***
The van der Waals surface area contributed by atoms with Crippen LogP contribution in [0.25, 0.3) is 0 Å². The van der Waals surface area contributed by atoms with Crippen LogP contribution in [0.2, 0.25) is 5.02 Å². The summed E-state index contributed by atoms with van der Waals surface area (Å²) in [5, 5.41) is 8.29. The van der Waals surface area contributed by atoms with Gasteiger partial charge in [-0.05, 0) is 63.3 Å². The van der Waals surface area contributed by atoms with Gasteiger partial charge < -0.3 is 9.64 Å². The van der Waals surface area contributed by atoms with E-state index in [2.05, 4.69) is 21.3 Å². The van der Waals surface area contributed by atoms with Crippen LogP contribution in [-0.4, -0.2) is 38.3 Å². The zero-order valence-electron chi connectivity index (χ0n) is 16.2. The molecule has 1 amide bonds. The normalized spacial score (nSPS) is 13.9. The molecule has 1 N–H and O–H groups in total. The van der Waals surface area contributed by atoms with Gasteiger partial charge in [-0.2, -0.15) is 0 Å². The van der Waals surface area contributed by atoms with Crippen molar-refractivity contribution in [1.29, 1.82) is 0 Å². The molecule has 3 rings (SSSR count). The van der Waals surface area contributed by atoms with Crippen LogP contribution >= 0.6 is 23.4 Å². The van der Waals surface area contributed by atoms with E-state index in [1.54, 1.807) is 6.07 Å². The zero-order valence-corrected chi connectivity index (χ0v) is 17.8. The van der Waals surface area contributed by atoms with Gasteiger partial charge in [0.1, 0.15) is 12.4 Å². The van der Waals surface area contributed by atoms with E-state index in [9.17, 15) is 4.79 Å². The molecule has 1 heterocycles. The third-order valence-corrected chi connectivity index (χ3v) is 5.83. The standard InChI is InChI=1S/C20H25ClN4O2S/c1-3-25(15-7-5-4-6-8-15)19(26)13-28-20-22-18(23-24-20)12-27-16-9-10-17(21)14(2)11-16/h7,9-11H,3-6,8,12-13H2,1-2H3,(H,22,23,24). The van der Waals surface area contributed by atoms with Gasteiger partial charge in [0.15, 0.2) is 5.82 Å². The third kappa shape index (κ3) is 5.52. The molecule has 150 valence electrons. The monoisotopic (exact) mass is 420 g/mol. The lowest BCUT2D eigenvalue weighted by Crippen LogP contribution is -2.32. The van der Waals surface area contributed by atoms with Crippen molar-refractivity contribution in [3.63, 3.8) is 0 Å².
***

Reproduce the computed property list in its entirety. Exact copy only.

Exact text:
The van der Waals surface area contributed by atoms with Crippen LogP contribution in [0.25, 0.3) is 0 Å². The van der Waals surface area contributed by atoms with Crippen LogP contribution in [0.2, 0.25) is 5.02 Å². The summed E-state index contributed by atoms with van der Waals surface area (Å²) in [5, 5.41) is 8.29. The van der Waals surface area contributed by atoms with Gasteiger partial charge in [-0.05, 0) is 63.3 Å². The van der Waals surface area contributed by atoms with Gasteiger partial charge < -0.3 is 9.64 Å². The van der Waals surface area contributed by atoms with E-state index in [2.05, 4.69) is 21.3 Å². The van der Waals surface area contributed by atoms with Crippen LogP contribution in [-0.4, -0.2) is 38.3 Å². The zero-order valence-electron chi connectivity index (χ0n) is 16.2. The molecule has 1 amide bonds. The normalized spacial score (nSPS) is 13.9. The molecule has 1 N–H and O–H groups in total. The van der Waals surface area contributed by atoms with Gasteiger partial charge in [-0.2, -0.15) is 0 Å². The van der Waals surface area contributed by atoms with Crippen molar-refractivity contribution in [1.29, 1.82) is 0 Å². The molecule has 3 rings (SSSR count). The van der Waals surface area contributed by atoms with Crippen LogP contribution >= 0.6 is 23.4 Å². The van der Waals surface area contributed by atoms with E-state index in [1.54, 1.807) is 6.07 Å². The zero-order valence-corrected chi connectivity index (χ0v) is 17.8. The van der Waals surface area contributed by atoms with Gasteiger partial charge in [0.1, 0.15) is 12.4 Å². The van der Waals surface area contributed by atoms with E-state index in [9.17, 15) is 4.79 Å². The molecule has 1 heterocycles. The third-order valence-corrected chi connectivity index (χ3v) is 5.83. The standard InChI is InChI=1S/C20H25ClN4O2S/c1-3-25(15-7-5-4-6-8-15)19(26)13-28-20-22-18(23-24-20)12-27-16-9-10-17(21)14(2)11-16/h7,9-11H,3-6,8,12-13H2,1-2H3,(H,22,23,24). The van der Waals surface area contributed by atoms with Gasteiger partial charge in [0.15, 0.2) is 5.82 Å². The third kappa shape index (κ3) is 5.52. The molecule has 150 valence electrons. The monoisotopic (exact) mass is 420 g/mol. The lowest BCUT2D eigenvalue weighted by Crippen LogP contribution is -2.32. The van der Waals surface area contributed by atoms with Crippen molar-refractivity contribution in [3.63, 3.8) is 0 Å².